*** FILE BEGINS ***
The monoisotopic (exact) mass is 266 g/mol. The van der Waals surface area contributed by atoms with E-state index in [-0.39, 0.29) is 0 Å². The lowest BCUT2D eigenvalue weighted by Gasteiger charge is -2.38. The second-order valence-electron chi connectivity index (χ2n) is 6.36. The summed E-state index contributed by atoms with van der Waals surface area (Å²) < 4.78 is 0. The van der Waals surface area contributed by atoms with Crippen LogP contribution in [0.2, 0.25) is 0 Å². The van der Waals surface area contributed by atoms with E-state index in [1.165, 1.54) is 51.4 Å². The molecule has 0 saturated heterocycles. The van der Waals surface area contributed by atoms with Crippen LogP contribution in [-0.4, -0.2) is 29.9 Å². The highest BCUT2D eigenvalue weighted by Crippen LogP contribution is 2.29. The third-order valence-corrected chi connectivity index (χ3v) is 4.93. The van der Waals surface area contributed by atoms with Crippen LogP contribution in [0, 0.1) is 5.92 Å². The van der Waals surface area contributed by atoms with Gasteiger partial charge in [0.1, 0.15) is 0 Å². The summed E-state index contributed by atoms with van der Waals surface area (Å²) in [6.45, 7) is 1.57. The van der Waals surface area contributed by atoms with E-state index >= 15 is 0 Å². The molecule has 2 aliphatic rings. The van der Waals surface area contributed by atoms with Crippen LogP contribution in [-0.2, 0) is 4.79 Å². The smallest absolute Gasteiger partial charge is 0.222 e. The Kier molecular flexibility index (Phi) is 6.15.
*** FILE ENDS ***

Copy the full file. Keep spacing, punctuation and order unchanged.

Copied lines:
The monoisotopic (exact) mass is 266 g/mol. The van der Waals surface area contributed by atoms with E-state index in [-0.39, 0.29) is 0 Å². The lowest BCUT2D eigenvalue weighted by Gasteiger charge is -2.38. The second-order valence-electron chi connectivity index (χ2n) is 6.36. The summed E-state index contributed by atoms with van der Waals surface area (Å²) < 4.78 is 0. The van der Waals surface area contributed by atoms with Crippen LogP contribution in [0.2, 0.25) is 0 Å². The van der Waals surface area contributed by atoms with E-state index in [1.165, 1.54) is 51.4 Å². The molecule has 0 saturated heterocycles. The van der Waals surface area contributed by atoms with Crippen LogP contribution in [-0.4, -0.2) is 29.9 Å². The highest BCUT2D eigenvalue weighted by Crippen LogP contribution is 2.29. The third-order valence-corrected chi connectivity index (χ3v) is 4.93. The van der Waals surface area contributed by atoms with Crippen LogP contribution in [0, 0.1) is 5.92 Å². The van der Waals surface area contributed by atoms with Gasteiger partial charge in [0.1, 0.15) is 0 Å². The summed E-state index contributed by atoms with van der Waals surface area (Å²) in [6.45, 7) is 1.57. The van der Waals surface area contributed by atoms with E-state index >= 15 is 0 Å². The molecule has 2 aliphatic rings. The van der Waals surface area contributed by atoms with Crippen LogP contribution in [-0.2, 0) is 4.79 Å². The smallest absolute Gasteiger partial charge is 0.222 e. The Kier molecular flexibility index (Phi) is 6.15.